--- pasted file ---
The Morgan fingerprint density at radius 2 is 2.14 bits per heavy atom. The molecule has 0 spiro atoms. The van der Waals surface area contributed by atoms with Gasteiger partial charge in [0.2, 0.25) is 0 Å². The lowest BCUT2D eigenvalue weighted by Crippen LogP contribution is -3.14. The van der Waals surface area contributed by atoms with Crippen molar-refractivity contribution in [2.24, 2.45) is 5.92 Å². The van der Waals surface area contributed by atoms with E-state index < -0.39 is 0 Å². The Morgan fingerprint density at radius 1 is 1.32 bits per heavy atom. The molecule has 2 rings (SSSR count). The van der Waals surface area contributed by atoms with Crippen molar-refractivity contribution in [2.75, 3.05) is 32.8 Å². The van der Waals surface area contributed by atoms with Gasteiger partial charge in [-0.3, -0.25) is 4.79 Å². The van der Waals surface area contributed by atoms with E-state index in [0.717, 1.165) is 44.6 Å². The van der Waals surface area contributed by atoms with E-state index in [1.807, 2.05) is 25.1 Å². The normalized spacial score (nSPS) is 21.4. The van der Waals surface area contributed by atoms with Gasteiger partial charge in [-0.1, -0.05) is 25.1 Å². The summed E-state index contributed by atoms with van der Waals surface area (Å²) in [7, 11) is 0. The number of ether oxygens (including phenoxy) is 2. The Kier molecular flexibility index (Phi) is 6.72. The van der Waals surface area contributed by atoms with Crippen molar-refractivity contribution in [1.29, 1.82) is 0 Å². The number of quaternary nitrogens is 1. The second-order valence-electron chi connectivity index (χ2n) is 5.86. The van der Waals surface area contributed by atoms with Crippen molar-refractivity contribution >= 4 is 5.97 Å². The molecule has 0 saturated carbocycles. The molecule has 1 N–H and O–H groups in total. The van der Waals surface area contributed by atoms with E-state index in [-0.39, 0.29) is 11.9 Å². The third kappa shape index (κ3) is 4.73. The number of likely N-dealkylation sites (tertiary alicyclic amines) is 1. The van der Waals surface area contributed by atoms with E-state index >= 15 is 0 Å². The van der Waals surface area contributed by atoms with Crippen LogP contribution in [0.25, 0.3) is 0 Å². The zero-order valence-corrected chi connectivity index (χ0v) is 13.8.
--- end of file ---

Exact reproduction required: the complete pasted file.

The Morgan fingerprint density at radius 2 is 2.14 bits per heavy atom. The molecule has 0 spiro atoms. The van der Waals surface area contributed by atoms with Gasteiger partial charge in [0.2, 0.25) is 0 Å². The lowest BCUT2D eigenvalue weighted by Crippen LogP contribution is -3.14. The van der Waals surface area contributed by atoms with Crippen molar-refractivity contribution in [2.24, 2.45) is 5.92 Å². The van der Waals surface area contributed by atoms with E-state index < -0.39 is 0 Å². The Morgan fingerprint density at radius 1 is 1.32 bits per heavy atom. The molecule has 2 rings (SSSR count). The van der Waals surface area contributed by atoms with Crippen molar-refractivity contribution in [2.75, 3.05) is 32.8 Å². The van der Waals surface area contributed by atoms with Gasteiger partial charge in [-0.3, -0.25) is 4.79 Å². The van der Waals surface area contributed by atoms with E-state index in [0.717, 1.165) is 44.6 Å². The van der Waals surface area contributed by atoms with E-state index in [1.807, 2.05) is 25.1 Å². The normalized spacial score (nSPS) is 21.4. The van der Waals surface area contributed by atoms with Gasteiger partial charge in [-0.1, -0.05) is 25.1 Å². The summed E-state index contributed by atoms with van der Waals surface area (Å²) in [7, 11) is 0. The number of ether oxygens (including phenoxy) is 2. The Kier molecular flexibility index (Phi) is 6.72. The van der Waals surface area contributed by atoms with Crippen molar-refractivity contribution in [1.29, 1.82) is 0 Å². The number of quaternary nitrogens is 1. The second-order valence-electron chi connectivity index (χ2n) is 5.86. The van der Waals surface area contributed by atoms with Crippen molar-refractivity contribution >= 4 is 5.97 Å². The molecule has 0 saturated carbocycles. The molecule has 1 N–H and O–H groups in total. The van der Waals surface area contributed by atoms with E-state index in [-0.39, 0.29) is 11.9 Å². The third kappa shape index (κ3) is 4.73. The number of likely N-dealkylation sites (tertiary alicyclic amines) is 1. The van der Waals surface area contributed by atoms with E-state index >= 15 is 0 Å². The van der Waals surface area contributed by atoms with Crippen LogP contribution in [0.25, 0.3) is 0 Å². The zero-order valence-corrected chi connectivity index (χ0v) is 13.8.